Findings and Implications
Post-analysis and before presenting at the conference, preliminary themes as documentable funds of knowledge exchange that can best corroborate and develop best practice from each sector/provision will be shared with the participants as checks for clarity and transparency in research practice. Beyond the academic community, findings and practice recommendations will be disseminated with a feedback survey to non-participants across the sectors, followed by an open forum for all stakeholders to discuss the findings and refine the recommendations. While this project focuses on secondary-age and above education provisions in London only, subject to the findings, feedback and recommendations, there will be scope to ‘upscale’ the programme to include the primary sector and other locations and stakeholders (e.g., parents) to build on the ‘funds of knowledge’ (Brazil, 2022) from further work involving knowledge-exchange-with-research.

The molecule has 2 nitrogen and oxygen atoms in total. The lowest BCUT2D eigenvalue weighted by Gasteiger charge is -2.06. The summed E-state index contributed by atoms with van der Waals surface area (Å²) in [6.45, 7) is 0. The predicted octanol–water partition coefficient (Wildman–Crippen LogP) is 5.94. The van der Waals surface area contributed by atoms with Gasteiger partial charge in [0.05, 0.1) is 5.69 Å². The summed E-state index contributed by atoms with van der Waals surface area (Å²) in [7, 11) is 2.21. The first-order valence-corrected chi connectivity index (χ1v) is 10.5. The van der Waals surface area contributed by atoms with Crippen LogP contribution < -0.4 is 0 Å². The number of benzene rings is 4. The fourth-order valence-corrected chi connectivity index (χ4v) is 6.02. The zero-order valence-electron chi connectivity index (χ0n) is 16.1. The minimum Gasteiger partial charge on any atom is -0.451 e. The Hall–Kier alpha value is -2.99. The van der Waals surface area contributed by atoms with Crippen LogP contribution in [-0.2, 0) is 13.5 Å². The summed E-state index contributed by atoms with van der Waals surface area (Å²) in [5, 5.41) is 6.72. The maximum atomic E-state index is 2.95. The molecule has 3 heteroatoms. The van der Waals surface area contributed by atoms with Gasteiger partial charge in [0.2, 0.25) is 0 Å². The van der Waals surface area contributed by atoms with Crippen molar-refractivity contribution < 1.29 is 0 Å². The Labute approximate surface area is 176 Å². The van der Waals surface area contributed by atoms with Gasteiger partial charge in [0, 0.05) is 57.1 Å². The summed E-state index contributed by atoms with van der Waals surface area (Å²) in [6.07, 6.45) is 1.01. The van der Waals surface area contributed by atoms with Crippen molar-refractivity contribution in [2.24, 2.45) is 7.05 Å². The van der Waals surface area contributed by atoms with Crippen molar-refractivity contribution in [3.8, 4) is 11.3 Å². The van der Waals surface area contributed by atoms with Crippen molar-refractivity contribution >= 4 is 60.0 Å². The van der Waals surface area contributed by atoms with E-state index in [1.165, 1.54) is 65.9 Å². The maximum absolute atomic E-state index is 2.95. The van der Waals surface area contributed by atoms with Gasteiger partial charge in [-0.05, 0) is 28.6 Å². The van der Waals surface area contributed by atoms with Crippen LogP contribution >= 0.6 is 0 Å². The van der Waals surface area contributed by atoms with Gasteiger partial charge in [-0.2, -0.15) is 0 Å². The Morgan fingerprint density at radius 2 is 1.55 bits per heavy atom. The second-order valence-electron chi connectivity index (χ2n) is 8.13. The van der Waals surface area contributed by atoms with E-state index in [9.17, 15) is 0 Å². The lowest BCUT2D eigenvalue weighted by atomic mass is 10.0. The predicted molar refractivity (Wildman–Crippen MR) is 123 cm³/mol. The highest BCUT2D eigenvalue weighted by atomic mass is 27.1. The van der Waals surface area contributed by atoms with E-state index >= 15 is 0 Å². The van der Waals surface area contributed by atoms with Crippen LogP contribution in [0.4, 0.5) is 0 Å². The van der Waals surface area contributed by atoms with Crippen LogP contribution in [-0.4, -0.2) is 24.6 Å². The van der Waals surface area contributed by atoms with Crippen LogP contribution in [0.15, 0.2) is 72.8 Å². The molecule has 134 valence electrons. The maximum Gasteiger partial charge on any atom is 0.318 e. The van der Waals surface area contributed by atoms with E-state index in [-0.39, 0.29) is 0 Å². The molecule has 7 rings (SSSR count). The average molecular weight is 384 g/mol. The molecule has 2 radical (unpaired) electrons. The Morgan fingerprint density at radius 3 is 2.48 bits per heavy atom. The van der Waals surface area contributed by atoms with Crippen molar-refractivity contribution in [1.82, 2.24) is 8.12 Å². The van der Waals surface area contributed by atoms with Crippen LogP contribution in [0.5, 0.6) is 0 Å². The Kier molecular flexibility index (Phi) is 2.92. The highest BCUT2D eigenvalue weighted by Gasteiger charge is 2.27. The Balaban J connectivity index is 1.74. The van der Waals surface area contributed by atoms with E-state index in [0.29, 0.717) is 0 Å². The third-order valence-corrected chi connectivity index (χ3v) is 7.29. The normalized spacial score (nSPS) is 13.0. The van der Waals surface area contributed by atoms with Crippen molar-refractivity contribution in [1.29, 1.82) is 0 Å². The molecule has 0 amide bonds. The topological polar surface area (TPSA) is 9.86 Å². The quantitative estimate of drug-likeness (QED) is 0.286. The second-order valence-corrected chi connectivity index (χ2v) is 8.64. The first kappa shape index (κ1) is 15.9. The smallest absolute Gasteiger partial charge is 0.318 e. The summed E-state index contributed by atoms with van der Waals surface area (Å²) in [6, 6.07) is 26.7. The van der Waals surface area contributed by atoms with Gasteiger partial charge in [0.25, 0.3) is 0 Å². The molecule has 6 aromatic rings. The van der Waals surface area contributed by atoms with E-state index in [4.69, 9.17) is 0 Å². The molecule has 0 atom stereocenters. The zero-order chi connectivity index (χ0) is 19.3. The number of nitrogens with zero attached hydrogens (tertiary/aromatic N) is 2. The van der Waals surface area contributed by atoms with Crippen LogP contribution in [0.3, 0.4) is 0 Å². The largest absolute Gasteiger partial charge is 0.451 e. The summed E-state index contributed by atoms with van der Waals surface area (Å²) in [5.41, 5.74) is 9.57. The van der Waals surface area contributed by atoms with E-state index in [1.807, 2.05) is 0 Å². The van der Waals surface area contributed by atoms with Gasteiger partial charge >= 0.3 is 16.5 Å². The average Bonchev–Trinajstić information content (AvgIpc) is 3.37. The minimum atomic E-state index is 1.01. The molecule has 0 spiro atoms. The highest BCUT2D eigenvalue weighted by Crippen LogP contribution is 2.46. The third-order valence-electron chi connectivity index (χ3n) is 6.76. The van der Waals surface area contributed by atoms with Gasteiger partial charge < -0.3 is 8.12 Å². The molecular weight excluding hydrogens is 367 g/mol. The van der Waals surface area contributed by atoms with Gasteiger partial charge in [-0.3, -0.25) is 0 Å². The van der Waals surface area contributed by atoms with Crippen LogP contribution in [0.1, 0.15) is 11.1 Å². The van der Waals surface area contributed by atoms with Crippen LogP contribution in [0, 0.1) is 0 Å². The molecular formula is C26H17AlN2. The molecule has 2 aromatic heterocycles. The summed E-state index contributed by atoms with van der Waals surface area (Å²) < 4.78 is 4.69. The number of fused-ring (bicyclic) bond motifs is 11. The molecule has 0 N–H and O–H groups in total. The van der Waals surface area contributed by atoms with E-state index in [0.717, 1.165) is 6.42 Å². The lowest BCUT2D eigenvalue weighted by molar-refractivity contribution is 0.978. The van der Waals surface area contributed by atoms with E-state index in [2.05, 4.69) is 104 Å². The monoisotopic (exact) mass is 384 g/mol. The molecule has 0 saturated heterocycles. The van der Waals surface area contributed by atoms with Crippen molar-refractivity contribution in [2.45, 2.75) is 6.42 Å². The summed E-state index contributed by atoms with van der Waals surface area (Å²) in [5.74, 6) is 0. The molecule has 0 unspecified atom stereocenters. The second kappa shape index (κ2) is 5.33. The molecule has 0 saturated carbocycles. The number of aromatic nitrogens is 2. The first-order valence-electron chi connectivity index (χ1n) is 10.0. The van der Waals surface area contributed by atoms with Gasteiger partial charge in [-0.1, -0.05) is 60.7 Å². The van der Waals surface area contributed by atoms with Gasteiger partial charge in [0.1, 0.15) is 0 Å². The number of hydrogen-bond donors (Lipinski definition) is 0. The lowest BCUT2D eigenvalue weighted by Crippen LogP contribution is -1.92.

Brazil, M. (2022). The power of a language-aware curriculum in multilingual classrooms. In K. Doull (ed.), Teaching a diverse primary curriculum. London: SAGE.
Cushing, I., Georgiou, A. & Karatsareas, P. (2021). Where two worlds meet: language policing in mainstream and complementary schools in England. International Journal of Bilingual Education & Bilingualism. Published online.
Husain, L. & Lam, V. (2021). Growing up bilingual: language proficiency, social identities and competences of complementary school-attendees and non-attendees in the UK. Language & Education. Published online.
Kenner, C. & Ruby, M. (2012). Co-constructing bilingual learning: an equal exchange of strategies between complementary and mainstream teachers. Language & Education, 26(6), 517-535.
Lam, V. & Husain, L. (2021). Beginnings for bilingual bridges. The Psychologist, 15th November, 2021. The British Psychological Society.
Rothgang, M. & Lageman, B. (2018). Structural characteristics of knowledge exchange in innovation networks. International Journal of Computational Economics & Econometrics, 8(3-4), 280-300.
Original languageEnglish
Publication statusPublished - 14 Sept 2023